Working for God? Evaluating Service Delivery of Religious Not-for-Profit Health Care Providers in Uganda
50 Pages Posted: 20 Apr 2016
Date Written: May 20, 2003
Reinikka and Svensson exploit a unique micro-level data set on primary health care facilities in Uganda to address the question: What motivates religious not-for-profit (RNP) health care providers? The authors use two approaches to identify whether an altruistic (religious) effect exists in the data. First, examining cross-section variation, they show that RNP facilities hire qualified medical staff below the market wage, are more likely to provide propoor services and services with a public good element, and charge lower prices for services than for-profit facilities, although they provide a similar (observable) quality of care. RNP and for-profit facilities both provide better quality care than their government counterparts, although government facilities have better equipment. These findings are consistent with the view that RNP facilities are driven in part by altruistic concerns and that these preferences matter quantitatively. Second, the authors exploit a near natural experiment in which the government initiated a program of financial aid for the RNP sector. They show that financial aid leads to more laboratory testing of suspected malaria and intestinal worm cases, and hence higher quality of service and lower prices, but only in RNP facilities. The findings suggest that working for God matters.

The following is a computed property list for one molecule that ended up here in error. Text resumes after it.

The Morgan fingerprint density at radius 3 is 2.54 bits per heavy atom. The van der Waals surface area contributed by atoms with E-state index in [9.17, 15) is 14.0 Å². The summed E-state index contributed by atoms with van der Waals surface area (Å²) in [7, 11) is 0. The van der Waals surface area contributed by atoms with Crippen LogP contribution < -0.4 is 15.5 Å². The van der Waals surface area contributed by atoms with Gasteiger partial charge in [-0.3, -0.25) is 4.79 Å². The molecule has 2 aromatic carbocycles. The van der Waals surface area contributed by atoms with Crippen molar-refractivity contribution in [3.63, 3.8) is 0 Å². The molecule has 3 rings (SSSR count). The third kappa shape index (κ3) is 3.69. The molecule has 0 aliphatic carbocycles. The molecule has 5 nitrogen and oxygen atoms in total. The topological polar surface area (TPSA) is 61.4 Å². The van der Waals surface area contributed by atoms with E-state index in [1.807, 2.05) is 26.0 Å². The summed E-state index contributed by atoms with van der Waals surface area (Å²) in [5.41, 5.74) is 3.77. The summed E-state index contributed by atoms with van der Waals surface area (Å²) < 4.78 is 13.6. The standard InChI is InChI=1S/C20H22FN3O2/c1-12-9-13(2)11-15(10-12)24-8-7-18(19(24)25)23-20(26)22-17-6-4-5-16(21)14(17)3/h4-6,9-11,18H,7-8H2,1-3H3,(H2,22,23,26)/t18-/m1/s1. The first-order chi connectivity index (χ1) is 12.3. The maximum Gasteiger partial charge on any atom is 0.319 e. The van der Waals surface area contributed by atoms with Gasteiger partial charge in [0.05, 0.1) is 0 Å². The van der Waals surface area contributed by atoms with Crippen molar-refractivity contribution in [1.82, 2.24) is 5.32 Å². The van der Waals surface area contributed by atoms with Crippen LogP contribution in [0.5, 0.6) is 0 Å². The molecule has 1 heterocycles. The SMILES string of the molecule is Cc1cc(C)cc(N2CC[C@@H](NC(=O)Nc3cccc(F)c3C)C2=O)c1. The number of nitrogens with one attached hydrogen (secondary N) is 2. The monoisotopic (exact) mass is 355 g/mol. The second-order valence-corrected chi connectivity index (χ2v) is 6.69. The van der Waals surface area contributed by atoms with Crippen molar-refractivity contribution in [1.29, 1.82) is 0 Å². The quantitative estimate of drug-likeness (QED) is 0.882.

This paper - a product of Public Services, Development Research Group - is part of a larger effort in the department to evaluate frontline health care delivery in poor countries.
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